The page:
These objects, and others, are achieved by providing a method and system for dynamically filtering path-analysis data. A user interface allows a user to select parameters used for filtering the path-analysis data, to target specific traversals, and a display processor presents the path-analysis based upon this user-defined filtering. Preferably, the presentation of the path-analysis is in graphic form. A directed graph is presented that illustrates path information as annotated links between nodes of the graph. Each node in this presentation represents a web-address and each link represents traversals between two of the nodes. The traversals include traversals among the nodes satisfying the filter constraints. Presenting the filtered path-analysis information in a graphical form provides the user with a more immediate and intuitive understanding of the flow of targeted visits to and through a user's web-site. The filtering can be effected as either a pre-process that affects the collection of path-analysis data, or as a post-process that affects the reporting of the path-analysis data, or as a combination of pre-processing and post-processing.
  • BRIEF DESCRIPTION OF THE DRAWINGS
  • [0011]
    The invention is explained in further detail, and by way of example, with reference to the accompanying drawings wherein:
  • [0012]
    [0012]FIG. 1 illustrates an example block diagram of a path analysis system in an Internet environment in accordance with this invention.
  • [0013]
    [0013]FIG. 2 illustrates an example graphic display of path analysis information in accordance with this invention.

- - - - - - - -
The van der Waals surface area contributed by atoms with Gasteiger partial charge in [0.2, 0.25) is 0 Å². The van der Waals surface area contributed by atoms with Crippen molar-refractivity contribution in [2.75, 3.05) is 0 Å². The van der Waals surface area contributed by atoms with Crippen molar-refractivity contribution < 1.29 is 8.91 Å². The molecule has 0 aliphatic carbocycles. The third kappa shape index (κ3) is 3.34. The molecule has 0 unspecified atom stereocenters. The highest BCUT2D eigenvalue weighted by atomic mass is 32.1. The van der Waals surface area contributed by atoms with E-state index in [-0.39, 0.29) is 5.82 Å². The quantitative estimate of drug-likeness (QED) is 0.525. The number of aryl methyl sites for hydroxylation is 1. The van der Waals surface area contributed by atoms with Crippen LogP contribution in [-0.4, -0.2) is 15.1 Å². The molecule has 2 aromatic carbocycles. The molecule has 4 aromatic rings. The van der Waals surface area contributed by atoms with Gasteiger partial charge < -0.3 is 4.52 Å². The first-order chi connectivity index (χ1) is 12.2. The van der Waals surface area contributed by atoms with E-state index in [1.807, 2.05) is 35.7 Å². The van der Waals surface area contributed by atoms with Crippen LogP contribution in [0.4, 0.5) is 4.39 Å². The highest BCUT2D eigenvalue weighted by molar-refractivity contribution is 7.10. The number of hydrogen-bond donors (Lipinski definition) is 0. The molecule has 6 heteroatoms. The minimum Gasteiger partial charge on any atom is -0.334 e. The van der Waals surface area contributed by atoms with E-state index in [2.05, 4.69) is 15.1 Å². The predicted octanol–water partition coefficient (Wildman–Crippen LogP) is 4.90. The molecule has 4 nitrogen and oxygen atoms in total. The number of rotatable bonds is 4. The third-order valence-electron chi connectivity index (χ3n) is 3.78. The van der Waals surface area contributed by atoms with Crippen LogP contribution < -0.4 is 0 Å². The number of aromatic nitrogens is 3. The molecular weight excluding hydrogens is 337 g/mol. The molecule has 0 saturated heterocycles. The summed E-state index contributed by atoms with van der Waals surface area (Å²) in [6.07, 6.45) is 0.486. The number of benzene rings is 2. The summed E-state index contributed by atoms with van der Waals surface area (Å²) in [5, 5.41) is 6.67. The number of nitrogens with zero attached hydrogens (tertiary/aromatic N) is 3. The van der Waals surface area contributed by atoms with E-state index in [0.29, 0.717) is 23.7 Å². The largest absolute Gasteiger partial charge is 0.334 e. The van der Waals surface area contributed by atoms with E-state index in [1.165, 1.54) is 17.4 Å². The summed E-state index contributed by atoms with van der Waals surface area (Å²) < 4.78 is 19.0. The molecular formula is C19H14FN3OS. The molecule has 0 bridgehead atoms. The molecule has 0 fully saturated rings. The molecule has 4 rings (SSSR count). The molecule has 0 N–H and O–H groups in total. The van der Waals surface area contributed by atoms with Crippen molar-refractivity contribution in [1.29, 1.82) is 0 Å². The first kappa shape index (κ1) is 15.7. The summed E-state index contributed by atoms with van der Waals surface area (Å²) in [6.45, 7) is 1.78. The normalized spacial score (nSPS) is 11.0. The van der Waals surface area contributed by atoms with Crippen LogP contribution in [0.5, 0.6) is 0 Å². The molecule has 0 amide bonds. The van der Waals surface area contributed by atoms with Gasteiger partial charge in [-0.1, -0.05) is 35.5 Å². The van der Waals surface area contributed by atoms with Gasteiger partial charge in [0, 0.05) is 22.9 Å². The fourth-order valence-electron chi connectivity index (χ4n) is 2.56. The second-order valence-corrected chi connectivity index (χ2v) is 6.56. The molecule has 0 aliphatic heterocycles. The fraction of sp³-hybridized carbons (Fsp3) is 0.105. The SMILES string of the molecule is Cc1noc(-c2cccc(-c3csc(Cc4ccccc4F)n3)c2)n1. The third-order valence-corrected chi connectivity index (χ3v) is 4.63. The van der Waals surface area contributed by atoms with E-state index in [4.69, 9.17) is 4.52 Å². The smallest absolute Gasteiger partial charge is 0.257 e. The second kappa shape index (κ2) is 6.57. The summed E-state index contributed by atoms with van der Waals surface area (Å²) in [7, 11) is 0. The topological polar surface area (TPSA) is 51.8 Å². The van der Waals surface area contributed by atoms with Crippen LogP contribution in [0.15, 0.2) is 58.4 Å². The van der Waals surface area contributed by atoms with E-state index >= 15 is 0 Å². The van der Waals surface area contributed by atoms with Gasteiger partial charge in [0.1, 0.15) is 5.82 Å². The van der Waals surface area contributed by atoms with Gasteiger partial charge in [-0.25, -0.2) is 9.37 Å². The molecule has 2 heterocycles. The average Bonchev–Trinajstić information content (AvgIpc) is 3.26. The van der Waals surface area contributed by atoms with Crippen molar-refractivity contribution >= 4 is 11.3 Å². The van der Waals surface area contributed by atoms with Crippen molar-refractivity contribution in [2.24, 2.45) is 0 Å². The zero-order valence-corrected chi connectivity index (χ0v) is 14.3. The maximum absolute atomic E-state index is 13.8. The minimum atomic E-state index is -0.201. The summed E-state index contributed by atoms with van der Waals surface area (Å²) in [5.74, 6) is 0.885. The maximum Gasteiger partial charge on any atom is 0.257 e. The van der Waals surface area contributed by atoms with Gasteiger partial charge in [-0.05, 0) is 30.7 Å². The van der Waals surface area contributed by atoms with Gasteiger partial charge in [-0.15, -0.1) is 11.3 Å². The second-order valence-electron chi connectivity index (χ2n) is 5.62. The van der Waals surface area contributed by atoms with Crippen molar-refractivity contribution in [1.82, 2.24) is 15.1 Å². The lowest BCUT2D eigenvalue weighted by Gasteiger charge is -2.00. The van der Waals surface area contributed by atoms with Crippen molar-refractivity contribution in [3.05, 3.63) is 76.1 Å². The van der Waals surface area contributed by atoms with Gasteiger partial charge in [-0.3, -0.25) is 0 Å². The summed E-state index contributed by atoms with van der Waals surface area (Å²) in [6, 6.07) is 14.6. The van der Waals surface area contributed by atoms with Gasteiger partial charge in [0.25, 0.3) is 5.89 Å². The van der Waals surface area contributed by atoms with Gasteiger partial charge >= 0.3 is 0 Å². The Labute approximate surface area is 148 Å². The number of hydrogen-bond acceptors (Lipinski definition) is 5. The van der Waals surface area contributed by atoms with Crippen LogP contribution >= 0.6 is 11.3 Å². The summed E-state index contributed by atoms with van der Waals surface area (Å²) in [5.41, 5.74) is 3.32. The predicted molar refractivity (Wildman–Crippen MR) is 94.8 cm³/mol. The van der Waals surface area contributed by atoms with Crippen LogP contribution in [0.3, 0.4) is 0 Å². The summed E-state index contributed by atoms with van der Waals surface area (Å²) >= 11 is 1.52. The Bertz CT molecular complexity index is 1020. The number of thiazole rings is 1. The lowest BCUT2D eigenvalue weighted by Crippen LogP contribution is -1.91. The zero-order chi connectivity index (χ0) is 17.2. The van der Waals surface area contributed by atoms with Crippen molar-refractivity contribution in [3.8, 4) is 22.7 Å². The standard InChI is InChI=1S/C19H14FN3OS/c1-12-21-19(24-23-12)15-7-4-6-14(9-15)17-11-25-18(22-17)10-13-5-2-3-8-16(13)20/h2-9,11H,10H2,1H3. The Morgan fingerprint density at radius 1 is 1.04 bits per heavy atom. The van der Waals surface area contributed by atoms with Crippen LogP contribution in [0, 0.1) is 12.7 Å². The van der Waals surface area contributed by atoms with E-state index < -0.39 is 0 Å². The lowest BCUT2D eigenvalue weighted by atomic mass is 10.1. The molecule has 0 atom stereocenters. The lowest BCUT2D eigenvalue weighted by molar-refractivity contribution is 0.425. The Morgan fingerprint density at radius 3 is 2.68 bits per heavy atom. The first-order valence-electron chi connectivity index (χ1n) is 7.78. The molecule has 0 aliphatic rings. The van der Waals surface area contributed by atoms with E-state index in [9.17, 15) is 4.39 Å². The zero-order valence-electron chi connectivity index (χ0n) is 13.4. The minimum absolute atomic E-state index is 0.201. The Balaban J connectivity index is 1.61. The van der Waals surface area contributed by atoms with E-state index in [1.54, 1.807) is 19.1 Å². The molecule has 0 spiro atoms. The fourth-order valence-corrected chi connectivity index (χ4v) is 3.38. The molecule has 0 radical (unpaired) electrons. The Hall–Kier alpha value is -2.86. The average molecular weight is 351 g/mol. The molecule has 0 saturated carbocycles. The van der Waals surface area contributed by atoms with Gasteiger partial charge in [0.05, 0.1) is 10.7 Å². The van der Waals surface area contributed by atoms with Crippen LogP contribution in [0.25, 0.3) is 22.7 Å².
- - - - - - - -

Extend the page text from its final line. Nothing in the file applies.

• [0014]
    FIGS. 3A-3B illustrates example block diagrams of alternative dynamic path-analysis systems in accordance with this invention.
  • [0015]
    Throughout the drawings, the same reference numerals indicate similar or corresponding features or functions.
  • DETAILED DESCRIPTION OF THE INVENTION
  • [0016]
    This invention is presented herein using the paradigm of a path-analysis system having the capabilities of the aforementioned Netflame™ product from Fireclick, Inc. As will be evident to one of ordinary skill in the art, the principles of this invention are applicable to other traffic-analysis and path-analysis systems and products.
  • [0017]
    [0017]FIG. 1 illustrates an example block diagram of a web-page path analysis system in an Internet environment in accordance with this invention. A number of web-sites M 110, Q 120, R 130, S 140, and A 150 are illustrated as being a part of the Internet network. Web-site A 150 is illustrated as containing three web-pages 160, 170, 180, whereas, for ease of understanding web-sites M 110, Q 120, R 130, and S 140 are illustrated as single web-pages.
  • [0018]
    Each of the web-pages 110-180 is illustrated as containing one or more “buttons” for traversing to another web-page. Web-page M 110, for example, contains a button 111 that effects a traversal to web-page A1 160. Web-page Q 120 contains a button 121 that effects a traversal to web-page A2 170. Web-page A1 160 contains buttons 161, 162, 163 that effect a traversal to web-pages M 110, Q 120, and A2 170, respectively. Not illustrated, conventional web-browsers include “back” and “forward” buttons for traversing to prior accessed web-pages.
  • [0019]
    Also illustrated in FIG. 1 is a path-analysis block 190 that is configured to detect and record traversals to and from select web-sites, and to record performance-related data associated with each visit to the select web-sites. In the aforementioned Netflame™ product, a subscriber to the path-analysis program adds a line of program code to each web-page. This line of program code effects a recording of parameters associated with each visit to the web-page, as discussed further below. Any of a variety of techniques, common in the art, can be employed to record and collect this information. Generally, one or more processes are used to record the information in a database 192, and another process is used to retrieve the information. For the purposes of this disclosure, a database is any collection of data that facilitates efficient retrieval of the data, and may include a distribution of data storage entities. In this example, the path-analysis block 190 accesses the database 192 to record data and retrieve statistics related to visits to each web-page A1-A3 160-180 of the subscribing web-site A 150.